by Bolderiz14 on September 5, 2016 - 7:54pm
There's No Such Thing as Free Will
Stephen Cave June 2016 on The Atlantic
Issue: How should we react as a society as research in neuroscience continue to disprove the "myth" of free will and support a deterministic view on human behaviour and the universe.
Conclusion: As more knowledge is acquired through research, it is better to keep the most useful parts of a belief in free will while understanding that some behaviour may be explained by a deterministic approach. A healthy mixture of both views would be the best thing to adopt for now.
Free will is nothing
1- The genes that we inherit from our parents determine the structure of every part of our physiology, including the brain.
2- Recently, scientists concluded, by studying brain scans, that our brain's structure, the networks of neurons making our brains, is shaped by our genes and the environment in which we evolve.
3- The scientific community also agree on the fact that the activity of these neurons cause our thoughts, emotions, memories, decisions, in short, the activities of our mind.
4- Neurons are the main constituents of the human brain.
5- We do not choose to make our neurons fire, but the neurons that fire make us choose, act, think, feel, etc. The firing of neurons, a natural phenomenon, precedes everything in our "minds". Benjamin Libet, an American physiologist, discovered that before we make a "conscious decision" to move our hand, there is an electrical build-up in a specific part of the brain that precedes that decision.
6- The way that "neurons fire" is determined by our brain's structure.
7- Human behaviour, the way we make choices and act upon them, is then determined by our past environment which shaped our brain and our genes, since they are the factors that determined our brain's structure. And the way that "neurons fire" is dependant on this structure. The structure determine our thoughts, emotions, and any other reactions to a stimuli from the environment.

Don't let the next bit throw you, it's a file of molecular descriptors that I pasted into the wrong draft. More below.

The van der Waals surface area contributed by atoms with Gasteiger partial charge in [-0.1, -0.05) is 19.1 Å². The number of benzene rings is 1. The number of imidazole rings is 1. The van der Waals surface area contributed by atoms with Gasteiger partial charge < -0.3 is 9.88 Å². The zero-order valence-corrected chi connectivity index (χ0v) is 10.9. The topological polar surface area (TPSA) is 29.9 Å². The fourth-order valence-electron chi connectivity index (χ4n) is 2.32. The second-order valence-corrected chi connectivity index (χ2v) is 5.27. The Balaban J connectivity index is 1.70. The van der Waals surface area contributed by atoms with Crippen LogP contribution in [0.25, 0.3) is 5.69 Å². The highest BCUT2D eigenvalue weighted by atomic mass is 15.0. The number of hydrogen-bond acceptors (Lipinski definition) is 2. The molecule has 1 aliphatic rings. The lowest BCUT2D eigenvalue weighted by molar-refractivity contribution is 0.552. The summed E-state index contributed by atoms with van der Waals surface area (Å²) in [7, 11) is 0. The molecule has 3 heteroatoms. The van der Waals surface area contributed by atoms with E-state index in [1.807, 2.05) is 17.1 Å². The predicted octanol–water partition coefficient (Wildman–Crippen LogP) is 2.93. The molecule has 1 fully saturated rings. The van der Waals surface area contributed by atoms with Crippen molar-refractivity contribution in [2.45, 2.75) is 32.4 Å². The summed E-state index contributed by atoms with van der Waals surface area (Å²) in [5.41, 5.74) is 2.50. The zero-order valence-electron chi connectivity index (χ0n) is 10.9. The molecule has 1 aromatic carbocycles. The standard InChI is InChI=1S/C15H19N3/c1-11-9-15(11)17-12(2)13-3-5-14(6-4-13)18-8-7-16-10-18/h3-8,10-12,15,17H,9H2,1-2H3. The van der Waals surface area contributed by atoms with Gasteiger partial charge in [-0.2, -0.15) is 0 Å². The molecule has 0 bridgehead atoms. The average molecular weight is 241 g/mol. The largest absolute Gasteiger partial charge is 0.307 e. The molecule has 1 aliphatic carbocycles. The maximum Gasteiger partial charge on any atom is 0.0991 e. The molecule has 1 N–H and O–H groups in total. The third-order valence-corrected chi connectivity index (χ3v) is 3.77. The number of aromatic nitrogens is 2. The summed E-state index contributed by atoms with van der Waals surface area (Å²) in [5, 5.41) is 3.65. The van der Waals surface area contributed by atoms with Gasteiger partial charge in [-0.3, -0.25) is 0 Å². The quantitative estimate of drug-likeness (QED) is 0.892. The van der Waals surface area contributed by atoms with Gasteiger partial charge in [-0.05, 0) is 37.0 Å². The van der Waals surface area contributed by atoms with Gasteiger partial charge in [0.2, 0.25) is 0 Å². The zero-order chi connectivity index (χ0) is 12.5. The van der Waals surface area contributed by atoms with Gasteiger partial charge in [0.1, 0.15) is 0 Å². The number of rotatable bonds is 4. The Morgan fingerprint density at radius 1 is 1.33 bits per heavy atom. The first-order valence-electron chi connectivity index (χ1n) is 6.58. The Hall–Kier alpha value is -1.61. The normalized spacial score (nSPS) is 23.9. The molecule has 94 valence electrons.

Therefore, the modern scientific view of human behaviour is that of an unbreakable chain of cause and effect, the firing of neurons reacting to what we perceive in our environment. An individual's reaction to any stimulus would be entirely predictable if we understood his brain's structure, shaped by genes and experience. Free will, in the way it is defined, would be nothing but an illusion.
A necessary secret?
1- The idea that we are unable to control our brain (and the thoughts it produces) is gaining popularity as more and more "your brain on ..." articles are published.
2- A popular belief in hard determinism is dangerous as many of our institutions (political, juridical, economic) are based on the idea of free will (people being responsible for their actions) and many fear it would bring moral irresponsibility.
3- Two psychologists, Kathleen Vohs (University of Utah) and Jonathan Schooler (University of Pittsburgh) lead a study in which a group read a passage disproving free will and another read a neutral passage on the subject. They've found out that those who were convinced that free will doesn't exists were more likely to cheat, steal, and behave with less morality in the subsequent tests.
4- When someone stops believing in his freedom of will, he considers himself less blameworthy for his actions and act more accordingly to their basic desires, as demonstrated by the study.
5- Another study directed by Vohs found out in a group of day labourers that those who believed that they had control over their mind were rated as better workers by their supervisor than those who held a deterministic view.